Then, experiment with FruityLoops, recording what you play. You may want to get another music package that's not so techno-oriented, as although it is capable of far more, it doesn't necessarily make it obvious.

Composition is also about listening - listen to other music and try to work out what gives it the distinctive character. And to make sense of it all, a good bit of theory helps. On the musical side, knowledge of chords, cadences, keys, tempos, and forms will help a lot. Later, having an appreciation of audio theory such as how to use equalisation, compression, limiting, and reverb will help add the professional touch.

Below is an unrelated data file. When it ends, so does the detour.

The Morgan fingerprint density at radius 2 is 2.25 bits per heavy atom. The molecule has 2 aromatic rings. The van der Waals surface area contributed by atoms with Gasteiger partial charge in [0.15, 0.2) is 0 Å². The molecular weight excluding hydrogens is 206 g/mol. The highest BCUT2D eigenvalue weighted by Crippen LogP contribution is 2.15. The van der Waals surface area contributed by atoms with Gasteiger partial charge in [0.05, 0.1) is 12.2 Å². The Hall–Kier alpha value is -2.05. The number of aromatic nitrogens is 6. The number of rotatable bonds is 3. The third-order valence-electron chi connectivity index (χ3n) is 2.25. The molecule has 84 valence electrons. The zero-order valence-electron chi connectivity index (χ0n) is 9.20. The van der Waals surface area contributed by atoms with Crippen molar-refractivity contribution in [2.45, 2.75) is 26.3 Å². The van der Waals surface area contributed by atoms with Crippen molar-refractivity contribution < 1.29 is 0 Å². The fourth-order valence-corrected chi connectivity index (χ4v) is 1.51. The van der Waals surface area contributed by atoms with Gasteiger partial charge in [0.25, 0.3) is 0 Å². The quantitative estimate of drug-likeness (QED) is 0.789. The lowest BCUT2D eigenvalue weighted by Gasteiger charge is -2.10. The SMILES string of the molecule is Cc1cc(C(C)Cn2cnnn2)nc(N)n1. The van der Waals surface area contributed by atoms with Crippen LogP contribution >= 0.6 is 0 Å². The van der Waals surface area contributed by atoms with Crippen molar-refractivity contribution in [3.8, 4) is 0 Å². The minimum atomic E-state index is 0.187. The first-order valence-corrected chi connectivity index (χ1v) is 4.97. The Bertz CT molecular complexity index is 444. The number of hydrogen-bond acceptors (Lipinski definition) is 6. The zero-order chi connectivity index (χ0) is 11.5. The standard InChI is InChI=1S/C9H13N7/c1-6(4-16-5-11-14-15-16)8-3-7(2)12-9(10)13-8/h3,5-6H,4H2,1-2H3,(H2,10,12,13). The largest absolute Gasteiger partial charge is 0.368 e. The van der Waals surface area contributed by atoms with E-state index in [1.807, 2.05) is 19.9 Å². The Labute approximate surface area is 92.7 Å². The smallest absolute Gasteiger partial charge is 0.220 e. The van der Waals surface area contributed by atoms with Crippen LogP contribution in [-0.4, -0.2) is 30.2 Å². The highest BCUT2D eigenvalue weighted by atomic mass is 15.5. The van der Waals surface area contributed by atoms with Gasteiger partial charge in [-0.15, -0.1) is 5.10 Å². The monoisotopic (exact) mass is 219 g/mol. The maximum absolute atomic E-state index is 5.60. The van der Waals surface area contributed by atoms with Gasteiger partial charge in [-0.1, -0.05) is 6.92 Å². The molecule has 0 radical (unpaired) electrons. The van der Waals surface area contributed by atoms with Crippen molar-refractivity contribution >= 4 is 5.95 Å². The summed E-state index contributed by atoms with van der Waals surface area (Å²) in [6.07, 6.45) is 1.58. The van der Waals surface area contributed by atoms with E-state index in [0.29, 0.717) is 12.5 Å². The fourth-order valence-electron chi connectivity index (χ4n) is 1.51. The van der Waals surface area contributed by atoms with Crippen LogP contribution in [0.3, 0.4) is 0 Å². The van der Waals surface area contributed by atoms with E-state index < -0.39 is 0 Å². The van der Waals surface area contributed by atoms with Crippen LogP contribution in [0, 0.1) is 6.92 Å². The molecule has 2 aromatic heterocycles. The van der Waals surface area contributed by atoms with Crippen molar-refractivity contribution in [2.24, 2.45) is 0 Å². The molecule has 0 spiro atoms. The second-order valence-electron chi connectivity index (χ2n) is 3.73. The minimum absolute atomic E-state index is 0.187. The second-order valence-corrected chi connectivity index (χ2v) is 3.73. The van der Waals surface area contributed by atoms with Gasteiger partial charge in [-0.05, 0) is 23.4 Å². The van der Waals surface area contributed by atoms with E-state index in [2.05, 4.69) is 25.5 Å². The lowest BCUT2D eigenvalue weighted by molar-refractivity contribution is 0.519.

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I started when I was 14 and never stopped. Started with the Trumpet, then started singing, picked up a guitar one day, bought a drum set, bought a cassete based 4 track, bought a 8 track digital recorder... Then started on the PC based recordings. Basically I just never let up, I was pretty much always doing something musical. Over the past year I have climbed mountains(not physically). I have produced 2 full length albums and am currently working on 2 more.

Official Chaosphate Site
Official Three After Site
Straight Jacket Sunday Page

Those are a couple of projects were I wrote a good portion of the music, actually Chaosphate and SJS I wrote all of it. I also recorded and produced all of it...

I learned alot from these 2 sites:

KVR Audio
Home Recording BBS

Music has been my number 1 interest, aside from my family. I went to school for computer science but would have rather gone to some kind of music school.

Anyway, those 2 sites should get you started. There are plenty of good free software plug ins, even some good cheap if not free hosts out there.